Last March at the Geneva Motor Show, Lotus announced its new Omnivore research engine. The Omnivore is a two-stroke direct injected engine designed to take advantage of the latest in electronic engine management to allow it to run on just about any liquid fuel. In the time since the initial announcement, the boffins at Lotus Engineering have been exercising their creation on the dyno stand to evaluate the performance. Lotus claims the Omnivore is ideally suited to flex-fuel operation with a higher degree of optimization than is possible with existing four stroke engines. The variable compression ratio is achieved by the use of a puck at the top of the combustion chamber. This simple, yet effective system moves up and down affecting the change in geometric compression depending on the load demands on the engine.
The single-cylinder engine uses an air-assisted direct injection system. A movable "puck" in the top of the cylinder head allows the compression ratio to be varied.
The motor uses the Orbital FlexDI fuel injection system which produces fine in-cylinder fuel preparation irrespective of fuel type, and together with air pre-mixing allows efficient two-stroke combustion and low-temperature starting, whilst offering singular opportunity for advanced HCCI control. The engine has so far been run on gasoline and in both spark ignition and homogeneous charge compression ignition (HCCI) modes. The HCCI mode is of particular interest because it is capable of providing diesel engine-like efficiency without the particulate and NOx emissions that require expensive after-treatment systems in a standard diesel engine. Lotus is claiming the Omnivore can operate in HCCI mode in a wide variety of operating conditions and even from a cold start, something that has been problematic for previous HCCI engines. According to the initial test results, the Omnivore is achieving up to a 10 percent improvement in efficiency compared to existing spark ignition direct injected engines.
The Omnivore program is another step in Lotus' research into the combustion processes involved in running an engine on mixtures of alcohol based fuels and gasoline, which included the Lotus Exige 270E Tri-fuel, unveiled at the International Geneva Motor Show in 2008
there is clearly a lot of work yet to do as we are working on trapping valve in this project.
What are 2-stroke engine?
In two-stroke engine cycle engines the cycle of operation is completed in two stroke only and each outward stroke of the piston is power or expansion stroke. The engine piston needs only to compress the fresh charge and to expand the products of combustion, such operation is made possible by the fact that the pumping function in not carried out in the working cylinders but it accomplished either in a separate mechanism called the scavenging pump or in an enclosed crankcase with the back of the engine piston being used as a scavenging pump. The fresh charge is supplied to the engine cylinder at a high enough pressure to displace the burned gases from the previous cycle. The operation of clearing the exhaust gases from the cylinder and filling it more or less completely with fresh charge is called scavenging. The process of scavenging includes both the intake and the exhaust processes.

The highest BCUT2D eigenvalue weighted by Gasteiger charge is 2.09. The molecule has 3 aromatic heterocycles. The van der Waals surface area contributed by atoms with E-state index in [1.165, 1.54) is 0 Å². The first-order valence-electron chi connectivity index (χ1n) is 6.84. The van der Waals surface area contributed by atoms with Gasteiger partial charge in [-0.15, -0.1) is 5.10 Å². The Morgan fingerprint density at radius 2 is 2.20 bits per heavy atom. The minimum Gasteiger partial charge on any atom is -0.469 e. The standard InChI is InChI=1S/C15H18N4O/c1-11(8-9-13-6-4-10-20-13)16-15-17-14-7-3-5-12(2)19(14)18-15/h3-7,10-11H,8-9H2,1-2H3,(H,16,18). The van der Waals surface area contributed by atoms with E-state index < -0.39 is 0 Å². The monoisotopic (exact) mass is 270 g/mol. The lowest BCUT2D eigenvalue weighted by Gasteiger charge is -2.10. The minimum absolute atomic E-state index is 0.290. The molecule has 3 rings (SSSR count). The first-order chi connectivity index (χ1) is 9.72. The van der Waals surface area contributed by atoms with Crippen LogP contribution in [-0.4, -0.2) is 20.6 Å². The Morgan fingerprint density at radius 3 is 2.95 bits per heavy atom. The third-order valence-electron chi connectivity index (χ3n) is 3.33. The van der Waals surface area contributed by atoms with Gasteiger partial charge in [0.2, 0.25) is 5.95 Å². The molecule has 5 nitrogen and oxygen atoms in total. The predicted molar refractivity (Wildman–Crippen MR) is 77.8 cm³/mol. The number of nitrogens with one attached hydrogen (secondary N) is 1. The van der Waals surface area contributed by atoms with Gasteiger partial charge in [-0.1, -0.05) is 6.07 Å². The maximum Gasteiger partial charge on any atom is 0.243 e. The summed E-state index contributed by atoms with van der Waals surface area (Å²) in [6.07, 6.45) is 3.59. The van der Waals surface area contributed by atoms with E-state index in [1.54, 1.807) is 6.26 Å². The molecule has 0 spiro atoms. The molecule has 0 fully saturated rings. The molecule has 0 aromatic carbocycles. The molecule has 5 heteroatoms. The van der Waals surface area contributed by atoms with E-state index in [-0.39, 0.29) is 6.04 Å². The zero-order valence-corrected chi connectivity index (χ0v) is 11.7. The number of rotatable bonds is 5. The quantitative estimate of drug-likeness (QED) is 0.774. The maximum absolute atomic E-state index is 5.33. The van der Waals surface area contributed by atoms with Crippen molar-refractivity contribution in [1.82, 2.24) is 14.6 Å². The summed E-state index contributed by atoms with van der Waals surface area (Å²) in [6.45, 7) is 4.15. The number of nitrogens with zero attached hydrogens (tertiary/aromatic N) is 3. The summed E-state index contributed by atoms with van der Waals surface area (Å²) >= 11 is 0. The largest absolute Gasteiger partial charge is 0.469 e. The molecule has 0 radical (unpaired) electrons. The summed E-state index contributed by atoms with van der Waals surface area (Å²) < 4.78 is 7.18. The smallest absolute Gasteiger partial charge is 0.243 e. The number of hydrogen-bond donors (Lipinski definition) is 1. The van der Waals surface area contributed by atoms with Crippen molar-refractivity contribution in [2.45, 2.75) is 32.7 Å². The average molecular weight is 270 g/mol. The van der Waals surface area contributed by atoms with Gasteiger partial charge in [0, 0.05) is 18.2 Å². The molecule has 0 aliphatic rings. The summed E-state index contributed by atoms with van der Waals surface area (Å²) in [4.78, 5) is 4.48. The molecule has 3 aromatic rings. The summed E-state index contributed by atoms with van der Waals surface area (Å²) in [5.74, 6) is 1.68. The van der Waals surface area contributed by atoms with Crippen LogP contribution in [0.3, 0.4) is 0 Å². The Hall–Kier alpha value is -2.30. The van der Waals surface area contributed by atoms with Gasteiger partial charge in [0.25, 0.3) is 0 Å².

Many two stroke engines use the piston as a slide valve in conjunction with the inlet and exhaust ports on the side of the cylinder. This arrangement greatly simplifies the mechanical construction of the engine. Very large marine engines and very small reciprocating piston engines are two-stroke engines.
is an internal combustion engine that completes the thermodynamic cycle in two movements of the piston (compared to twice that number for a four-stroke engine). This increased efficiency is accomplished by using the beginning of the compression stroke and the end of the combustion stroke to perform simultaneously the intake and exhaust functions. In this way two-stroke engines often provide strikingly high specific power. Gasoline (spark ignition) versions are particularly useful in lightweight applications such as chainsaws and the concept is also used in diesel compression ignition engines in large and non-weight sensitive applications such as ships and locomotives.
Problems of the two-stroke engine
actually the two-stroke engine should perform twice the performance of a four-stroke engine with the same cubic capacity. Though it is just possible to gain a performance that is about 50% better. The reasons are obvious: The cylinder can't be filled up with the same amount of fuel as in the four-stroke engine, because the individual strokes are separated not so clearly. If more fuel is induced, it leaves the combustion chamber through the ejection pipe without being burnt. Many concepts were developed to provide a better expulsion of the exhaust in way that the fresh gas doesn't leave the combustion chamber. Though all these inventions, the filling of the two-stroke engine is always worse than in the four-stroke engine, which loses fresh fuel only because of the "overlap" of the valve times (both valves are open for an instant). Beside these performance-technical problems, there are also increasing difficulties with the environment. The fuel mixture of the two-stroke engine often gets shifted with a certain quantity of oil because of the necessary lubrication. Unfortunately the oil gets burnt partly, too, and harmful gases are expulsed by the engine.
Gasoline direct injection:
In internal combustion engines, Gasoline Direct Injection (GDI), sometimes known as Fuel Stratified Injection (FSI), is an increasingly popular type of fuel injection system employed in modern four and two-stroke petrol engines. The petrol/gasoline is highly pressurised, and injected by high voltage driven injectors via a common rail fuel line directly into the combustion chamber of each cylinder, as opposed to conventional single or multi-point fuel injection that happens in the intake manifold tract, or cylinder port. In some applications, gasoline direct injection enables a stratified fuel charge (ultra lean burn) combustion for improved fuel efficiency, and reduced emission levels at low load.